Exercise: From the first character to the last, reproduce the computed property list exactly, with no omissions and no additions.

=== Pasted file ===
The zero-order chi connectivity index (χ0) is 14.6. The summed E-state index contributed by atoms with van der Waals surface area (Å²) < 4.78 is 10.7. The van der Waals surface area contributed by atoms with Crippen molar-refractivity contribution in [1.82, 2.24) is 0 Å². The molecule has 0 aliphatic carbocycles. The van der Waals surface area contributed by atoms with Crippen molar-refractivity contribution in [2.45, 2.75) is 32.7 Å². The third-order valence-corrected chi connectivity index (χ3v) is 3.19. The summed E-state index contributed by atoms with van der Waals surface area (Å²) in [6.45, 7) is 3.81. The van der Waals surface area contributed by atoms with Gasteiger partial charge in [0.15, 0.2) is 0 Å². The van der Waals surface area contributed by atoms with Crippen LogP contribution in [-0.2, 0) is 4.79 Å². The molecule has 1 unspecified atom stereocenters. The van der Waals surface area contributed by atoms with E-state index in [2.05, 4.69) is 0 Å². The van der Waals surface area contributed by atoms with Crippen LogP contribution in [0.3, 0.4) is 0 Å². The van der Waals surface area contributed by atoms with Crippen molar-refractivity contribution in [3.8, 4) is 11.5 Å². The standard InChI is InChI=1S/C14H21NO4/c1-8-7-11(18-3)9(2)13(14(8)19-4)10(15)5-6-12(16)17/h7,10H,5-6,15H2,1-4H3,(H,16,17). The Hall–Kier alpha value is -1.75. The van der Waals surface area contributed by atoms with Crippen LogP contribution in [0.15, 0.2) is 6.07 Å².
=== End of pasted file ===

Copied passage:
The zero-order chi connectivity index (χ0) is 14.6. The summed E-state index contributed by atoms with van der Waals surface area (Å²) < 4.78 is 10.7. The van der Waals surface area contributed by atoms with Crippen molar-refractivity contribution in [1.82, 2.24) is 0 Å². The molecule has 0 aliphatic carbocycles. The van der Waals surface area contributed by atoms with Crippen molar-refractivity contribution in [2.45, 2.75) is 32.7 Å². The third-order valence-corrected chi connectivity index (χ3v) is 3.19. The summed E-state index contributed by atoms with van der Waals surface area (Å²) in [6.45, 7) is 3.81. The van der Waals surface area contributed by atoms with Gasteiger partial charge in [0.15, 0.2) is 0 Å². The van der Waals surface area contributed by atoms with Crippen LogP contribution in [-0.2, 0) is 4.79 Å². The molecule has 1 unspecified atom stereocenters. The van der Waals surface area contributed by atoms with E-state index in [2.05, 4.69) is 0 Å². The van der Waals surface area contributed by atoms with Crippen LogP contribution in [0.3, 0.4) is 0 Å². The van der Waals surface area contributed by atoms with Crippen molar-refractivity contribution in [3.8, 4) is 11.5 Å². The standard InChI is InChI=1S/C14H21NO4/c1-8-7-11(18-3)9(2)13(14(8)19-4)10(15)5-6-12(16)17/h7,10H,5-6,15H2,1-4H3,(H,16,17). The Hall–Kier alpha value is -1.75. The van der Waals surface area contributed by atoms with Crippen LogP contribution in [0.15, 0.2) is 6.07 Å².